Almost three thousand people murdered by monsters like the one last night, and in the span of a few hours. Felix had said that not all the host menus had been activated. How many people had been killed, not knowing how or why, or with any chance to really defend themselves? How many of them had been killed after the puppet alien died, or were dying right now?

“Casualties were highest in North and South America. Over 80% of terminated hosts happened there,” Felix said.

“Why?” Anya asked.

“I’m not sure. There wasn’t a lot of movement from the enemy aliens on other continents, but in the few hours I have from this alien’s atmospheric entry to when you killed it, the aliens in North and South America were far more active.”

“Huh,” Anya said. “And the enemy aliens, were any others killed?”

“Yes. Twenty-one enemy alien signals were lost, presumably upon death, prior to the death of the one in Prospect Park. You did a really amazing job of blasting it by the way. Very impressive!”

“Yeah, great,” Anya mumbled. Not good enough to save Carl or most of the cops. She and Ramierez had barely made it. She took a deep breath and refocused. Wallowing in survivor’s guilt wouldn’t help her any right now. It wouldn’t help her survive or figure out how to get out of this mess.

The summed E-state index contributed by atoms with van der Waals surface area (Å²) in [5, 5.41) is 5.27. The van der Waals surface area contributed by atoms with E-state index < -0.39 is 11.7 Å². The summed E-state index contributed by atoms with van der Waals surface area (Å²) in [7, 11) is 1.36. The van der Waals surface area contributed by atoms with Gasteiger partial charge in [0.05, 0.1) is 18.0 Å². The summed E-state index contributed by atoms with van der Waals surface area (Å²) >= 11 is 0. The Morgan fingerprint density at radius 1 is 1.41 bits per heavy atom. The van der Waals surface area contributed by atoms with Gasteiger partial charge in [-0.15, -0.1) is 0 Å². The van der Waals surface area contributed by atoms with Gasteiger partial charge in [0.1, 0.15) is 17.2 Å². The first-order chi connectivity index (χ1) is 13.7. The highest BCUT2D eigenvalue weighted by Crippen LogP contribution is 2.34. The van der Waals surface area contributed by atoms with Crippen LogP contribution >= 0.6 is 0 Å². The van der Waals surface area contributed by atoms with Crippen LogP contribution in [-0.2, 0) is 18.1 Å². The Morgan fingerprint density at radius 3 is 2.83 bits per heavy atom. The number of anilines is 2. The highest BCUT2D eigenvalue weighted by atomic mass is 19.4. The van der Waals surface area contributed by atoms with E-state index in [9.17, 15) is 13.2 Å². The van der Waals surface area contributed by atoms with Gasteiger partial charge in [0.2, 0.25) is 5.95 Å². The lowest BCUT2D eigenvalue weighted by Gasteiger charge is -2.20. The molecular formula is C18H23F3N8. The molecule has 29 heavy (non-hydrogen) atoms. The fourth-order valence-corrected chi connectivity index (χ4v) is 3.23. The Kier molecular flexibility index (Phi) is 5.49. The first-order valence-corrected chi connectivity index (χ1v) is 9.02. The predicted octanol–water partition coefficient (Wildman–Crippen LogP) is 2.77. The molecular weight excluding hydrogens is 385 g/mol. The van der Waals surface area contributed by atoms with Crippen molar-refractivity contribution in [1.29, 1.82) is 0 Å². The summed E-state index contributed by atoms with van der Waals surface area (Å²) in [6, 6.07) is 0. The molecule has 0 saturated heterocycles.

She looked at the map again. Felix had set it on a loop, repeating the time of the puppet alien’s activity. Most of the orange circles moved around too, indicating the hosts there going about their business, but several of them never moved. One of them, a particular small, bright orange circle all by itself was in Columbia, South Carolina. There were dimmer, larger orange circles in Miami, Dallas, Chicago, Phoenix, Seattle, Toronto, Montreal, Havana, Los Angeles, Nassau, and more just in North America, but the one in Columbia, South Carolina was the brightest and the most still, and it was alone.

Two thousand, seven hundred and ninety-two people.


She had panicked last night. She had watched four people get butchered in front of her. The police had fared no better than Carl, and hundreds if not thousands of people around the park had been in danger. She couldn’t be everywhere at once and she couldn’t rush around aimlessly searching over an entire continent for hosts.

But she could at least go to one, for a start.

“Felix, bring up the vehicles sub-menu of the RAC store,” Anya said.

“Sure thing!” Felix said and a selection of hundreds of thousands of vehicles fit for air, land, sea, and space appeared in front of Anya. “What’re you going to buy? Something to celebrate your victory?”

“No,” Anya said. “Something to go save somebody’s ass.”

ARC 01.Invasion//VOLUME 01.The Menu from the Stars//END